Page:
Today, the Chief Justice John Marshall Commemorative Silver Dollar Coin remembers when President John Adams commissioned the highest judicial office on January 31, 1801.
From The Life of John Marshall by Albert Jeremiah Beveridge, published in 1916:
Marshall’s appointment as Chief Justice was not greeted with applause from any quarter; there was even a hint of Federalist resentment because Paterson had not been chosen.
“I see it denied in your paper that Mr. Marshall was nominated Chief Justice of the U.S. The fact is so and he will without doubt have the concurrence of the Senate, tho’ some hesitation was at first expressed from respect for the pretensions of Mr. Paterson.”
The Republican politicians were utterly indifferent; and the masses of both parties neither knew nor cared about Marshall’s elevation.
The Republican press, of course, criticized the appointment, as it felt bound to attack any and every thing, good or bad, that the Federalists did.
But its protests against Marshall were so mild that, in view of the recklessness of the period, this was a notable compliment.
“The vacant Chief Justiceship is to be conferred on John Marshall, one time General, afterwards ambassador to X. Y. and Z., and for a short time incumbent of the office of Secretary of State. . . . Who is to receive the salary of the Secretary of State, after Mr. Marshall’s resignation, we cannot foretell, because the wisdom of our wise men surpasseth understanding.”
Some days later the “Aurora,” in a long article, denounced the Judiciary Law as a device for furnishing defeated Federalist politicians with offices, and declared that the act would never be “carried into execution, . . . unless” the Federalists still meant to usurp the Presidency. But it goes on to say: —
“We cannot permit ourselves to believe that John Marshall has been called to the bench to foster such a plot. . . . Still, how can we account for the strange mutations which have passed before us — Marshall for a few weeks Secretary of State ascends the bench of the Chief Justice.”
The principal objection of the Republican newspapers to Marshall, however, was that he, ” before he left the office [of Secretary of State], made provision for all the Federal printers to the extent of his power. . . . He employed the aristocratic presses alone to publish laws . . . for . . . one year.”
Only the dissipated and venomous Callender, from his cell in prison, displayed that virulent hatred of Marshall with which an increasing number of Jefferson’s followers were now obsessed.
“We are to have that precious acquisition John Marshall as Chief Justice. . . . The very sound of this man’s name is an insult upon truth and justice”; and the dissolute scribbler then pours the contents of his ink-pot over Marshall’s X. Y. Z. dispatches, bespatters his campaign for election to Congress, and continues thus: —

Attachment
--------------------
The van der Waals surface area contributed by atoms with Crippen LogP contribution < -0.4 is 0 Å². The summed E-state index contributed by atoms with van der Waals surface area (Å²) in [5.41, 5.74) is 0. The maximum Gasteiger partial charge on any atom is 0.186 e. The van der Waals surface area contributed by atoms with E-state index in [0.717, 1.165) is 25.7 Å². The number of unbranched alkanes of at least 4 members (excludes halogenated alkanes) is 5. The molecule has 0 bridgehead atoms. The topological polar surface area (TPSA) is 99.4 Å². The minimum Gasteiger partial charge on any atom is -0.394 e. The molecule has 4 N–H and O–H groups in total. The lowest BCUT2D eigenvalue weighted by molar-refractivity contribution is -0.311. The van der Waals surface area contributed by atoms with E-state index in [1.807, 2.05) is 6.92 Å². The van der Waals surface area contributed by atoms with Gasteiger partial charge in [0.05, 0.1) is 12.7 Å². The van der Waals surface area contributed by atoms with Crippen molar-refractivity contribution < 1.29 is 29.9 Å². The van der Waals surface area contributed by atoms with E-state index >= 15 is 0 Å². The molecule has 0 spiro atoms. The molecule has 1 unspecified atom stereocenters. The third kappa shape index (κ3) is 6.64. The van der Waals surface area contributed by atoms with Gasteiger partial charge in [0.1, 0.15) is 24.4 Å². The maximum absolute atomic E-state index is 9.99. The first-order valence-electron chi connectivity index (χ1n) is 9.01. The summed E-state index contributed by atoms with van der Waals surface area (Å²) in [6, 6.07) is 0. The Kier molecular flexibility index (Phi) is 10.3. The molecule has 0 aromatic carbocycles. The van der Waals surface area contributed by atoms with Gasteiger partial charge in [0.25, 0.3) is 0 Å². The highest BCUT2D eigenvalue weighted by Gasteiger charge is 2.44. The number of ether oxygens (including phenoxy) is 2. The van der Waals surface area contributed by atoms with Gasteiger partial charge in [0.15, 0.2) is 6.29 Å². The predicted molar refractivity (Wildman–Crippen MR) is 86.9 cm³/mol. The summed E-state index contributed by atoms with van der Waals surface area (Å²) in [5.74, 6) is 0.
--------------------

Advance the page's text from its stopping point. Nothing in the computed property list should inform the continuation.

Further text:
“John Adams first appointed John Jay in the room of Ellsworth. A strong suspicion exists that John did this with the previous certainty that John Jay would refuse the nomination. It was then in view to name John Marshall: first, because President Jefferson will not be able to turn him out of office, unless by impeachment; and in the second place that the faction [Federalist Party] who burnt the war office might, with better grace, attempt, forsooth, to set him up as a sort of president himself. Sus ad Minervam!”
That the voice of this depraved man, so soon to be turned against his patron Jefferson, who had not yet cast him off, was the only one raised against Marshall’s appointment to the highest judicial office in the Nation, is a striking tribute, when we consider the extreme partisanship and unrestrained abuse common to the times.
Marshall himself, it appears, was none too eager to accept the position which Ellsworth had resigned and Jay refused; the Senate delayed the confirmation of his nomination; and it was not until the last day of the month that his commission was executed.
On January 31, 1801, the President directed Dexter “to execute the office of Secretary of State so far as to affix the seal of the United States to the enclosed commission to the present Secretary of State, John Marshall, of Virginia, to be Chief Justice of the United States, and to certify in your own name on the commission as executing the office of Secretary of State pro hac vice.”
It was almost a week before Marshall formally acknowledged and accepted the appointment.
“I pray you to accept my grateful acknowledgments for the honor conferred on me in appointing me Chief Justice of the United States. This additional and flattering mark of your good opinion has made an impression on my mind which time will not efface. I shall enter immediately on the duties of the office, and hope never to give you occasion to regret having made this appointment.”
Marshall’s acceptance greatly relieved the President, who instantly acknowledged his letter:
“I have this moment received your letter of this morning, and am happy in your acceptance of the office of Chief Justice.”
The Chief Justice John Marshall Commemorative Silver Dollar Coin shows with an image of his bust located in the old Supreme Court room.